Other diagnostic tools must be used to date these items.
Shape is more indicative of function - i.e., what the bottle was used for or contained - but even that has a myriad of exceptions.
This bottle dating "key" is a relatively simple "first cut" on the dating of a bottle.
While running a bottle through the key questions, the user is frequently directed to move to other website pages to explain diagnostic features and concepts as well as to add depth and/or precision to the initial dating estimate.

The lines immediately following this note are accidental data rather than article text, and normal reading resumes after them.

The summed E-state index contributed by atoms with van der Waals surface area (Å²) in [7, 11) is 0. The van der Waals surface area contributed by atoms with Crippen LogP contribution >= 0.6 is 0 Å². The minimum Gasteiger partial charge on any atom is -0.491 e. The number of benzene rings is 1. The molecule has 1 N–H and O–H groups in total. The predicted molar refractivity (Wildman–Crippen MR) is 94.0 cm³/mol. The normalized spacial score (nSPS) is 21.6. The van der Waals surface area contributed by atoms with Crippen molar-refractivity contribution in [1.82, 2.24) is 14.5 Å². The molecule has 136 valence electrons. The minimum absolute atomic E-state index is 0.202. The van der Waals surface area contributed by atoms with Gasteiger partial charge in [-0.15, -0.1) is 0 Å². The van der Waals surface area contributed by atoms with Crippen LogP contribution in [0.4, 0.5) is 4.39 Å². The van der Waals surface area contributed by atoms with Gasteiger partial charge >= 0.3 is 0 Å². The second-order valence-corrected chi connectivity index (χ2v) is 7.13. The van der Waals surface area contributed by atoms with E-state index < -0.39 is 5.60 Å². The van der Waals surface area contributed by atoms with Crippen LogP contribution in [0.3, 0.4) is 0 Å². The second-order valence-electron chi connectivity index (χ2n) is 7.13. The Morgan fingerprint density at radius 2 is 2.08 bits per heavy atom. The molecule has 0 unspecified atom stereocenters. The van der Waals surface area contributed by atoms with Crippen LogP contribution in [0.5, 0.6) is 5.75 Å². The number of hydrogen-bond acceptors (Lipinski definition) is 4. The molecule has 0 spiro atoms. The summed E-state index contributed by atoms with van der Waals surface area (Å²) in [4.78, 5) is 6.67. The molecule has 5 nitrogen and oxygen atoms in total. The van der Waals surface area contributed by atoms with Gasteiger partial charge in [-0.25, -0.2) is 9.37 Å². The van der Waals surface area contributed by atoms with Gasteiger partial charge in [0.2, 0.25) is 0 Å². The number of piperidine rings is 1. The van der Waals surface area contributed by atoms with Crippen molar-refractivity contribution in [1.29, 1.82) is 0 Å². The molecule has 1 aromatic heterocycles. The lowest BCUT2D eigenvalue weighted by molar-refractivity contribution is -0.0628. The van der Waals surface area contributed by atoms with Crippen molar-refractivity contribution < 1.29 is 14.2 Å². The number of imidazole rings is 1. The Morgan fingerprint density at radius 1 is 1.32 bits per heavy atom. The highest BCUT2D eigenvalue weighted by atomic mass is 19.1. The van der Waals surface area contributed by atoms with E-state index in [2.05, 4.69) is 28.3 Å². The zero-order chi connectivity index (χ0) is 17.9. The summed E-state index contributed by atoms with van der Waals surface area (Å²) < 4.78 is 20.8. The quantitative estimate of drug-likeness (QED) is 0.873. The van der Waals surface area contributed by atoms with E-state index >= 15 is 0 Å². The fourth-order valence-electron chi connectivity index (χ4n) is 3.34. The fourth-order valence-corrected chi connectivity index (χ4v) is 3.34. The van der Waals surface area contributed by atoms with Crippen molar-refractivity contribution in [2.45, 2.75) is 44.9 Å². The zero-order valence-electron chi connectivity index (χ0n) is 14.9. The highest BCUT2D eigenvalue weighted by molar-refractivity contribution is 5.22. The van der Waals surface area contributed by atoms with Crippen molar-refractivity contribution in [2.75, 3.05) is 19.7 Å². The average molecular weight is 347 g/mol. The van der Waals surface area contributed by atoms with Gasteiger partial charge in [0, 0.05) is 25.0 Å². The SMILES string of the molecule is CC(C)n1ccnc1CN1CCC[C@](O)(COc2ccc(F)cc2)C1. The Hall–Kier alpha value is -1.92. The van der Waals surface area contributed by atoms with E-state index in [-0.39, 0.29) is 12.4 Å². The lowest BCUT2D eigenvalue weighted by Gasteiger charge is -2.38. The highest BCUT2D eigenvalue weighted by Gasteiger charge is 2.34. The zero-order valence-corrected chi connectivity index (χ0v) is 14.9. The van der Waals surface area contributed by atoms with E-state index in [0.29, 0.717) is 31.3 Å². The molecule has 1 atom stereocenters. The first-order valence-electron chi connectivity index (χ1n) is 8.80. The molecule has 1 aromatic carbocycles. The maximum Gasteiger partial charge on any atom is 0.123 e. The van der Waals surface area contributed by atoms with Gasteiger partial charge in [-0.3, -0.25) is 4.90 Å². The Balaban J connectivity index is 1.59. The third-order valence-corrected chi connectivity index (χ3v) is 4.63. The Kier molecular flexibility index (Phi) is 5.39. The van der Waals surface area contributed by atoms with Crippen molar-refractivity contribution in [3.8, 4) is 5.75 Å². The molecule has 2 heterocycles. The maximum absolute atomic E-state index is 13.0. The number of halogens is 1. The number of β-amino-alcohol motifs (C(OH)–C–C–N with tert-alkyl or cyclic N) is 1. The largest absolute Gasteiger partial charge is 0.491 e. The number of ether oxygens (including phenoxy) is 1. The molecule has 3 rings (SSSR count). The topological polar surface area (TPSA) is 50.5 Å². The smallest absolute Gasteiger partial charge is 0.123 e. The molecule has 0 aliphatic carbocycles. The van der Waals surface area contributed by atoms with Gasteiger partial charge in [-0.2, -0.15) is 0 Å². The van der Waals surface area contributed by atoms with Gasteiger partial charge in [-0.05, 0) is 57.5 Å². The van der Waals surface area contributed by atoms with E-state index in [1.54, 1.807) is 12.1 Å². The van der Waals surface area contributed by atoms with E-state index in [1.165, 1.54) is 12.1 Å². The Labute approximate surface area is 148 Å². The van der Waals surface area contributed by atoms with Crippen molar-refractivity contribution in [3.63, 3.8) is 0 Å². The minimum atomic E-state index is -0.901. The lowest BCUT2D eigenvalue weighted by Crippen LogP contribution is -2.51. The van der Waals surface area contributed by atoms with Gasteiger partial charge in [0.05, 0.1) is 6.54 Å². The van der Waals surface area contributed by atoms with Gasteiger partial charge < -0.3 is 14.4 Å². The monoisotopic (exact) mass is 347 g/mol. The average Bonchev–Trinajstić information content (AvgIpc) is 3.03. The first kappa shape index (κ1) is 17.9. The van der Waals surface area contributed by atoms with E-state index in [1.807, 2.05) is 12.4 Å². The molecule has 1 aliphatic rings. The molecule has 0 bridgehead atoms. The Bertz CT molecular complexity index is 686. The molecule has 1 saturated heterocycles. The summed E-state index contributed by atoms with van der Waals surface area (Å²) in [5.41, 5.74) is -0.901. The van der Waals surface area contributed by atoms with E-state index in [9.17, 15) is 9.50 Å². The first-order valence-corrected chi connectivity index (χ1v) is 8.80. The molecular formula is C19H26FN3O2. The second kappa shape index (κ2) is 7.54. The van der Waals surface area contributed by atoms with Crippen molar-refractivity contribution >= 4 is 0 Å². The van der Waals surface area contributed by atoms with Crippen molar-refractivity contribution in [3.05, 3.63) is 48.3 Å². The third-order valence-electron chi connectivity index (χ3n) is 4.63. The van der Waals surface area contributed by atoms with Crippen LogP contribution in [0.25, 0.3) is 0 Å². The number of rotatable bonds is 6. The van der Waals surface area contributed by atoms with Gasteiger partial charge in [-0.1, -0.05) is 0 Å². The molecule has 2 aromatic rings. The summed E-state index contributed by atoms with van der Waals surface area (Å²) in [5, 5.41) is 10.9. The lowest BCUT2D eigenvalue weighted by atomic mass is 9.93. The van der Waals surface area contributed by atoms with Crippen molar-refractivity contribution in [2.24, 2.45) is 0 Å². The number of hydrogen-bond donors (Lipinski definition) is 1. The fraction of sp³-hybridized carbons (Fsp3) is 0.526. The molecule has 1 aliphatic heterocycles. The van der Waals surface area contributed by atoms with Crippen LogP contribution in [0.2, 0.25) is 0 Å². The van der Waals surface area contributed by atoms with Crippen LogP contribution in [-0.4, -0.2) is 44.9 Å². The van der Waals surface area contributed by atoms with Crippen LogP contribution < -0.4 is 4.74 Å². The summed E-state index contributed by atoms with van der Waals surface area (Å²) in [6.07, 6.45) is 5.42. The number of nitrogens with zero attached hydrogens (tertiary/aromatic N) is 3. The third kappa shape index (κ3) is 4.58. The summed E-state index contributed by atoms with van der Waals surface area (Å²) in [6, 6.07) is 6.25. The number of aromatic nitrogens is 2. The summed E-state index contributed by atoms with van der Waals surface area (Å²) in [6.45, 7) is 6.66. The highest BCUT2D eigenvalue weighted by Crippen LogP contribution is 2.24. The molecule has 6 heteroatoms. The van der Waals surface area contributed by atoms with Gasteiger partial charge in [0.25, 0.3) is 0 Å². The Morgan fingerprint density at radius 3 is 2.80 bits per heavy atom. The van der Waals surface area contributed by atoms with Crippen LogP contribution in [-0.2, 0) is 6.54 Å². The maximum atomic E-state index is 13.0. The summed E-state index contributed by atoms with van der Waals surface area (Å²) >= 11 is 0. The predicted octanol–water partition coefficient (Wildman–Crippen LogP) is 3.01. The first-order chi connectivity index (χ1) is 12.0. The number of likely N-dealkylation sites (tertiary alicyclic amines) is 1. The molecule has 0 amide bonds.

This was almost universal with many beverage bottle types (e.g., soda, beer, milk) but was variably common with just about any type bottle - especially prior to 1920.Please be aware that in order to gain the maximum information about any particular bottle (e.g., dating, typing) the user must usually must review a number of pages within this website.Unfortunately, the complexities of precisely dating bottles is beyond the scope of any simple key.Utilitarian items include canning/fruit jars and figured flasks since they were intended to be reused by the purchaser and have been observed to follow well the dating guidelines, though there are some manufacturing timeframe differences with canning jars.(Click canning jar to view the typology page section devoted to that category.) The beer bottle pictured to the above left is a classic example of a utilitarian bottle from the late 19th century that was typically reused.This page and associated sub-pages allows a user to run an American produced utilitarian bottle or a significantly sized bottle fragment through a series of questions based primarily on diagnostic physical, manufacturing related characteristics or features to determine the approximate manufacturing age range of the item.As Berge (1980) noted in referring to bottles, the "..of manufacture of glass containers provides observable attributes which seem to be very useful in a classification of these artifacts." Thus, this page.We can always have some indication of a starting date for a technique if we can find who first put the idea into practice.But any technique, once developed, can be used right up to the present - as many collectors know who have been so unfortunate as to rely too heavily on a popular termination date as sure evidence of true antiquity..." (Toulouse 1969b).In short, there was (and is) nothing to stop a glassmaker from using an obsolete method in the production of a bottle.3.Some technological changes were expensive and not adopted by glass makers until it became an "adapt or perish" issue and many glass factories just perished.